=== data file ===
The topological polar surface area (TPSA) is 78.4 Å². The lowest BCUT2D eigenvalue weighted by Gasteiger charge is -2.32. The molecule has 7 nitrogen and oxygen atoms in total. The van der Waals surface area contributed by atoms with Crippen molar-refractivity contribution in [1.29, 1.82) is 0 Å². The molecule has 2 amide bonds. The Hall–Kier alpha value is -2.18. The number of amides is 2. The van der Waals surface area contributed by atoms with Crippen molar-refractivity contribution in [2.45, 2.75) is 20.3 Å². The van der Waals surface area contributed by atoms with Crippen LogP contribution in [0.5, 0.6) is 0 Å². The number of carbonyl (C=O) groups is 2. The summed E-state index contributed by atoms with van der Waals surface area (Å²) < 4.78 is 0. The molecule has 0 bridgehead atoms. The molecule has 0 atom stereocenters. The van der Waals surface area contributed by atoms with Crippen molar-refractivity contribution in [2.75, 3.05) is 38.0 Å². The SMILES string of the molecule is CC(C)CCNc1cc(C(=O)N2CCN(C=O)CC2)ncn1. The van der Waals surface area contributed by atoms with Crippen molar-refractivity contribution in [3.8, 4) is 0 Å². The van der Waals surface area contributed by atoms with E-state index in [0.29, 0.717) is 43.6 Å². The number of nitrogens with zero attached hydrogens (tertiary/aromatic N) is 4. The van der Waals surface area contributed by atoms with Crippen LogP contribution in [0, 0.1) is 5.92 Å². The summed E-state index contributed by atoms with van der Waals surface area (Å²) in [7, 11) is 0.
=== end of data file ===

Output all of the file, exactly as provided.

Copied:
The topological polar surface area (TPSA) is 78.4 Å². The lowest BCUT2D eigenvalue weighted by Gasteiger charge is -2.32. The molecule has 7 nitrogen and oxygen atoms in total. The van der Waals surface area contributed by atoms with Crippen molar-refractivity contribution in [1.29, 1.82) is 0 Å². The molecule has 2 amide bonds. The Hall–Kier alpha value is -2.18. The number of amides is 2. The van der Waals surface area contributed by atoms with Crippen molar-refractivity contribution in [2.45, 2.75) is 20.3 Å². The van der Waals surface area contributed by atoms with Crippen LogP contribution in [0.5, 0.6) is 0 Å². The number of carbonyl (C=O) groups is 2. The summed E-state index contributed by atoms with van der Waals surface area (Å²) < 4.78 is 0. The molecule has 0 bridgehead atoms. The molecule has 0 atom stereocenters. The van der Waals surface area contributed by atoms with Crippen molar-refractivity contribution in [2.75, 3.05) is 38.0 Å². The SMILES string of the molecule is CC(C)CCNc1cc(C(=O)N2CCN(C=O)CC2)ncn1. The van der Waals surface area contributed by atoms with Crippen molar-refractivity contribution in [3.8, 4) is 0 Å². The van der Waals surface area contributed by atoms with E-state index in [0.29, 0.717) is 43.6 Å². The number of nitrogens with zero attached hydrogens (tertiary/aromatic N) is 4. The van der Waals surface area contributed by atoms with Crippen LogP contribution in [0, 0.1) is 5.92 Å². The summed E-state index contributed by atoms with van der Waals surface area (Å²) in [7, 11) is 0.